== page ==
12/19/16

Trump: Liar-in-Chief?

The Whoppers of 2016

Our Donald clearly leads the pack of inveterate liars. Oh, Hillary's whoppers are further down; just scroll past Our Donald's fabrications, mental meanderings, and general obfuscations. The thing with that, though, is this:Hillary's lies, fibs, and fabrications no longer matter. What she said, what she did, what she would do ... any of that ... no longer matter in any way regarding the presidency. You might as well lose sleep over whether or not Richard Nixon was a crook. Stick a fork in her. She's done.

Our Donald, however, clearly exceeds all expectations with his ability to lie and distort. Our Donald is going to be our fearless leader, setting the standard for Truth, Justice, and the American Way ... or what's left of it.So his whoppers do matter.

Trump’s Whoppers

On the campaign trail, Trump relentlessly portrayed the U.S. as a once-proud nation in decline, and held himself out to voters as the man who could make it great again. That’s his opinion, of course, and he is entitled to it.
We took issue, though, with how he distorted the facts on employment, crime, immigration, taxes, refugees, terrorism and other topics, to make his case.
Even after the election, Trump continued to grossly misrepresent the facts on unemployment, claiming that “96 million people out there … gave up looking for jobs” and that they “want to work,” when, according to the Bureau of Labor Statistics, only 5.5 million of them “want to work.” His 96 million figure, for example, includes 18.2 million people age 75 and older who were not in the workforce in November, BLS says.In February, Trump said he “heard” the unemployment rate was really 42 percent, and vowed to be “the greatest jobs president that God ever created.” At the time, the official unemployment rate was 4.9 percent, and it has since dropped to 4.6 percent — the lowest in more than nine years. Trump’s inflated figure includes millions of people 16 years and older who are not in the labor force and don’t want to work — including retirees, high school and college students, and stay-at-home parents.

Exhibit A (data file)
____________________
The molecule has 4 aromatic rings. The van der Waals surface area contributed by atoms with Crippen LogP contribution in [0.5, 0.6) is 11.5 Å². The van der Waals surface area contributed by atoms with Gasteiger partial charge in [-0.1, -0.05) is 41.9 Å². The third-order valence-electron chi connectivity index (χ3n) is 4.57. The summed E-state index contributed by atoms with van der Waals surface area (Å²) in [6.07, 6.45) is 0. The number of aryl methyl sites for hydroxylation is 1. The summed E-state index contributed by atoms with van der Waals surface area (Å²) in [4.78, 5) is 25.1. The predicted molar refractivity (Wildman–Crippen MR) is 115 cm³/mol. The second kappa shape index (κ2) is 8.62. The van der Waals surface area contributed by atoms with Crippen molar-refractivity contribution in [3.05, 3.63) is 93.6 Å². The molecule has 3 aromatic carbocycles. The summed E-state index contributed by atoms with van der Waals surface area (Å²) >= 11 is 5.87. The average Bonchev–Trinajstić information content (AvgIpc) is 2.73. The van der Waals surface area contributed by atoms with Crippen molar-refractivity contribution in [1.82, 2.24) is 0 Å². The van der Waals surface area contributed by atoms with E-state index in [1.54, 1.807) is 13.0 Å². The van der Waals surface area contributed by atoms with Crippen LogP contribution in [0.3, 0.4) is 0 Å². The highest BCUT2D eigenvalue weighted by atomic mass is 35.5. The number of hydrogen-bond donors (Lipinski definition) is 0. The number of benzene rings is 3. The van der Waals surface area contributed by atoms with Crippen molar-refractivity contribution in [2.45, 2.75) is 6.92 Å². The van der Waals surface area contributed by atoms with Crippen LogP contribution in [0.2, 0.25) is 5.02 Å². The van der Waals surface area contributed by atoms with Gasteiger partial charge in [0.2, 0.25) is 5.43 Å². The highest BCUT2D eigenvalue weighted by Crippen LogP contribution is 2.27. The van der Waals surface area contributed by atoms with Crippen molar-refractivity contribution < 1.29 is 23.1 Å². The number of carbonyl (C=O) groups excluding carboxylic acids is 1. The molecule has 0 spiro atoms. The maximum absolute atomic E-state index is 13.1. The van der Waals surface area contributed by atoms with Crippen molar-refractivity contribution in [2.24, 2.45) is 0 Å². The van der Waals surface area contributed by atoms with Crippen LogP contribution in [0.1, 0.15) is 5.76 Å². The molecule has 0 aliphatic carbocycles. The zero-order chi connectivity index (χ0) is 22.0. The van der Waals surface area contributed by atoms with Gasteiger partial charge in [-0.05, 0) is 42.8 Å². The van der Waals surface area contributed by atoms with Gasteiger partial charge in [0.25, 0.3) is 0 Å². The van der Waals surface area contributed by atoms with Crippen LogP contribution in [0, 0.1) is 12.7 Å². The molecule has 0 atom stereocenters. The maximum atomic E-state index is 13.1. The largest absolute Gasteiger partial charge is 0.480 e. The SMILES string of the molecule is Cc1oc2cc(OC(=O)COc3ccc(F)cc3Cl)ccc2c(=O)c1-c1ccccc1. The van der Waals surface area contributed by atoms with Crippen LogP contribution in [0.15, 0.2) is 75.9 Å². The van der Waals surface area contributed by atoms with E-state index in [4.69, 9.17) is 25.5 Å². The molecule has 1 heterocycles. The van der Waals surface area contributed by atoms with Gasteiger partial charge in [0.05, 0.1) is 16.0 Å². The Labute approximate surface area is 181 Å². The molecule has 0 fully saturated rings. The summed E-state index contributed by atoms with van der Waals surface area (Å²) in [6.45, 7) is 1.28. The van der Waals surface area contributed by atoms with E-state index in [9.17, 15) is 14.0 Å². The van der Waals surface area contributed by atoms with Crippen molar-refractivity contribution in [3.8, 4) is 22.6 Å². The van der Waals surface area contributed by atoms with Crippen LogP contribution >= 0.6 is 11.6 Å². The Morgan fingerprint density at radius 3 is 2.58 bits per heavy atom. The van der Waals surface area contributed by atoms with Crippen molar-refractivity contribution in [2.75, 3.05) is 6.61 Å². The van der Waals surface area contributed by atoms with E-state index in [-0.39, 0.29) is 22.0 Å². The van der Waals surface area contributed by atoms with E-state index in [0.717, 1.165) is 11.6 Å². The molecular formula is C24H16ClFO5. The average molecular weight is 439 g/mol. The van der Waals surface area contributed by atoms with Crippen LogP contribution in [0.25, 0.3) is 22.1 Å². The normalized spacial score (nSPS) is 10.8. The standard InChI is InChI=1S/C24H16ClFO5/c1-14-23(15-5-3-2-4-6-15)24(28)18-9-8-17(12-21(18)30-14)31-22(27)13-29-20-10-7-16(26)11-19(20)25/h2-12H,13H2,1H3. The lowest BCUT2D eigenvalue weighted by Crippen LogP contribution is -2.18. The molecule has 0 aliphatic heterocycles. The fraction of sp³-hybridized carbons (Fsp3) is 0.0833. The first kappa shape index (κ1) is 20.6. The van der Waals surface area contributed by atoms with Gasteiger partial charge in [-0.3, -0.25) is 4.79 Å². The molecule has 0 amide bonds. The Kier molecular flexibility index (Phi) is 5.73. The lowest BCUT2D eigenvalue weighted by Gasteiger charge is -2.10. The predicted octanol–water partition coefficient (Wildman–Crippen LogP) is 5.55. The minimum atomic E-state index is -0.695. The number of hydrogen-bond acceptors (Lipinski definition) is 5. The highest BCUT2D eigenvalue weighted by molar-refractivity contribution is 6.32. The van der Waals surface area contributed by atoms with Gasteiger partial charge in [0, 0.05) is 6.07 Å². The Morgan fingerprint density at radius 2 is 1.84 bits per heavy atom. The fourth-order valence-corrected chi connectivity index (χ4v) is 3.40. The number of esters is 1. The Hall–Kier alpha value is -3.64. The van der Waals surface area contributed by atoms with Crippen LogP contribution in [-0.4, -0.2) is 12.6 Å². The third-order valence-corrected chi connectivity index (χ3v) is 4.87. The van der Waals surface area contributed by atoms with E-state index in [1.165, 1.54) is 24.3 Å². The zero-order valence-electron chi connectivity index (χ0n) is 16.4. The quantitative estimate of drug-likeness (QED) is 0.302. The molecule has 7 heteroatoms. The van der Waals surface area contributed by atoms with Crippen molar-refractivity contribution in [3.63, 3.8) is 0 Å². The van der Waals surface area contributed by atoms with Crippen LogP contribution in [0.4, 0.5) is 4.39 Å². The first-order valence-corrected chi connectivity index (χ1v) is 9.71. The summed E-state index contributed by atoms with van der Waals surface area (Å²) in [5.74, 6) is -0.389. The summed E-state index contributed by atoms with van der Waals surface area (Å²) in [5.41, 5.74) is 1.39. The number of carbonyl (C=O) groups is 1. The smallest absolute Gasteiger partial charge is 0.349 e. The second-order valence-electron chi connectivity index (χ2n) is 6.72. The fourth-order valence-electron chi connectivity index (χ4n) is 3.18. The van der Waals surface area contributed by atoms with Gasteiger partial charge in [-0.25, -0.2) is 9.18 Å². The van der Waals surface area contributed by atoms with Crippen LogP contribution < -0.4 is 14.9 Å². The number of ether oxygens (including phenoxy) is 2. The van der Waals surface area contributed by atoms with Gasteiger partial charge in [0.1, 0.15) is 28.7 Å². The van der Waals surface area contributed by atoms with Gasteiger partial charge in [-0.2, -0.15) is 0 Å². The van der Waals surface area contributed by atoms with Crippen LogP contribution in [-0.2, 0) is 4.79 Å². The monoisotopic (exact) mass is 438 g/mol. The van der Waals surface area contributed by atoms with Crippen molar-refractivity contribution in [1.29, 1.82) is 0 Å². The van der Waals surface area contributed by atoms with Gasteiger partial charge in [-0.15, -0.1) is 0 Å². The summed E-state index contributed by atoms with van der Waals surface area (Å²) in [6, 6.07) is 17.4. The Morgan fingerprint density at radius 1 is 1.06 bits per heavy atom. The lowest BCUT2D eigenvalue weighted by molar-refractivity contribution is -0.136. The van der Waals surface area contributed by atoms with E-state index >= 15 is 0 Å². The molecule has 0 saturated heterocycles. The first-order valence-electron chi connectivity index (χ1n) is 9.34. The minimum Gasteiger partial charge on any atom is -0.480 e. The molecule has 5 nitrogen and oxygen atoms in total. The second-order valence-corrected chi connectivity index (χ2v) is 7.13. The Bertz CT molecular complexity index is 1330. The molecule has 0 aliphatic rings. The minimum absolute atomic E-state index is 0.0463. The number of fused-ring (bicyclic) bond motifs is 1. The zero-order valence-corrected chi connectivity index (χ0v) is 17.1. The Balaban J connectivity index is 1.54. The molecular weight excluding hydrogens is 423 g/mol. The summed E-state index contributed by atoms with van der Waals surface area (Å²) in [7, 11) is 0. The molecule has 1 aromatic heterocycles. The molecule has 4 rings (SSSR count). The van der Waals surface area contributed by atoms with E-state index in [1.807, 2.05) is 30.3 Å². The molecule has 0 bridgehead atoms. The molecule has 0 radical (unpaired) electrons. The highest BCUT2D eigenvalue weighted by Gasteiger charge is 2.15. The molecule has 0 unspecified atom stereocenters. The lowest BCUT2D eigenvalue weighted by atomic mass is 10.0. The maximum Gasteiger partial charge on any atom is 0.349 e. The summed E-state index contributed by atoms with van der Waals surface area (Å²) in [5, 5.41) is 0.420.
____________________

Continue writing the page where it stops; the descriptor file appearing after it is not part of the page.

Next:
Similarly, Trump took up the mantle as the “law and order candidate,” claiming in October that the murder rate in the U.S. last year was the “highest it’s been in 45 years,” and lamenting that “the press never talks about it.” Wrong and wrong.
The murder rate in 2015 was 4.9 per 100,000 inhabitants — far lower than it was 45 years ago at 7.9 per 100,000 inhabitants in 1970, according to FBI data. It peaked at 10.2 per 100,000 inhabitants in 1980 — which was 35 years ago. In fact, the murder rate was lower in 2015 than it had been at any time between 1965 and 2009.
As for his claim that the “the press never talks about it,” Trump was actually distorting news reported by the New York Times. In September, the paper reported that the 2015 murder rate was 10.8 percent higher than it was in 2014 — the highest one-year increase “in nearly half a century.” That’s not the same as saying the murder rate is the “highest it’s been in 45 years,” as Trump claimed.
There are many more examples of false and misleading claims by Trump, and readers can see them all by clicking here. For now, we review some of his whoppers:
  • Trump claimed that U.S. Ambassador to Libya Chris Stevens “was left helpless to die as [then Secretary of State] Hillary Clinton soundly slept in her bed” during the attacks on U.S. facilities in Benghazi. That’s false, and Trump later admitted he had no evidence for it.